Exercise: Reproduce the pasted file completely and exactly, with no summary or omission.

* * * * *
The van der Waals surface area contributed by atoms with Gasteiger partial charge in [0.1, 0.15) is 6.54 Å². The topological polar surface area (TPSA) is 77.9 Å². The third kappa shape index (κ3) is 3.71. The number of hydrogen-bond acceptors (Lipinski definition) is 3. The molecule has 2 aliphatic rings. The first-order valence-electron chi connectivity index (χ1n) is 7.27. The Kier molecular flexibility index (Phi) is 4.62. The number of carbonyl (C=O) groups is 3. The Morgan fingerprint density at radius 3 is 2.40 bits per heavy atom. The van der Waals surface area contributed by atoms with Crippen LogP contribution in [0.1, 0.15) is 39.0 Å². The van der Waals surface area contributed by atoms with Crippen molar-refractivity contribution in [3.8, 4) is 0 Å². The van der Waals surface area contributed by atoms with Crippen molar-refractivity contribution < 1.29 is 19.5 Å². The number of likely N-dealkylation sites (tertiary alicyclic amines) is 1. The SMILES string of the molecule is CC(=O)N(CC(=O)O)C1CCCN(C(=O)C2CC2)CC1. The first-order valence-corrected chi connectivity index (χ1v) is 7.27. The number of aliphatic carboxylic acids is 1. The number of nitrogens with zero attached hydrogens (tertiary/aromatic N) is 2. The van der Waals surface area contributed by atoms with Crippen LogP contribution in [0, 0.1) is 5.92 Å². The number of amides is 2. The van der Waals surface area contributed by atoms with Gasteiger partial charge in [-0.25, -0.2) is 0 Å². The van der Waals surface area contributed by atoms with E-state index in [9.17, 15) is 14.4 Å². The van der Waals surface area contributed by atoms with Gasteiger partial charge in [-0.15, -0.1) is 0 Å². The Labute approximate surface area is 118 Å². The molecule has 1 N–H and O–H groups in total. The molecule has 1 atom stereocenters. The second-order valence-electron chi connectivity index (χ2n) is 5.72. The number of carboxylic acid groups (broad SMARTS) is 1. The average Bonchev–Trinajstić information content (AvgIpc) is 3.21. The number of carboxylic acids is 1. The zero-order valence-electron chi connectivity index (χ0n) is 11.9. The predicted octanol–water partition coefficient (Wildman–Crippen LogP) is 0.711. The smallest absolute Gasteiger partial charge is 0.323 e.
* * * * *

The van der Waals surface area contributed by atoms with Gasteiger partial charge in [0.1, 0.15) is 6.54 Å². The topological polar surface area (TPSA) is 77.9 Å². The third kappa shape index (κ3) is 3.71. The number of hydrogen-bond acceptors (Lipinski definition) is 3. The molecule has 2 aliphatic rings. The first-order valence-electron chi connectivity index (χ1n) is 7.27. The Kier molecular flexibility index (Phi) is 4.62. The number of carbonyl (C=O) groups is 3. The Morgan fingerprint density at radius 3 is 2.40 bits per heavy atom. The van der Waals surface area contributed by atoms with Crippen LogP contribution in [0.1, 0.15) is 39.0 Å². The van der Waals surface area contributed by atoms with Crippen molar-refractivity contribution in [3.8, 4) is 0 Å². The van der Waals surface area contributed by atoms with Crippen molar-refractivity contribution < 1.29 is 19.5 Å². The number of likely N-dealkylation sites (tertiary alicyclic amines) is 1. The SMILES string of the molecule is CC(=O)N(CC(=O)O)C1CCCN(C(=O)C2CC2)CC1. The first-order valence-corrected chi connectivity index (χ1v) is 7.27. The number of aliphatic carboxylic acids is 1. The number of nitrogens with zero attached hydrogens (tertiary/aromatic N) is 2. The van der Waals surface area contributed by atoms with Crippen LogP contribution in [0, 0.1) is 5.92 Å². The number of amides is 2. The van der Waals surface area contributed by atoms with Gasteiger partial charge in [-0.25, -0.2) is 0 Å². The van der Waals surface area contributed by atoms with E-state index in [9.17, 15) is 14.4 Å². The van der Waals surface area contributed by atoms with Gasteiger partial charge in [-0.15, -0.1) is 0 Å². The Labute approximate surface area is 118 Å². The molecule has 1 N–H and O–H groups in total. The molecule has 1 atom stereocenters. The second-order valence-electron chi connectivity index (χ2n) is 5.72. The number of carboxylic acid groups (broad SMARTS) is 1. The average Bonchev–Trinajstić information content (AvgIpc) is 3.21. The number of carboxylic acids is 1. The zero-order valence-electron chi connectivity index (χ0n) is 11.9. The predicted octanol–water partition coefficient (Wildman–Crippen LogP) is 0.711. The smallest absolute Gasteiger partial charge is 0.323 e.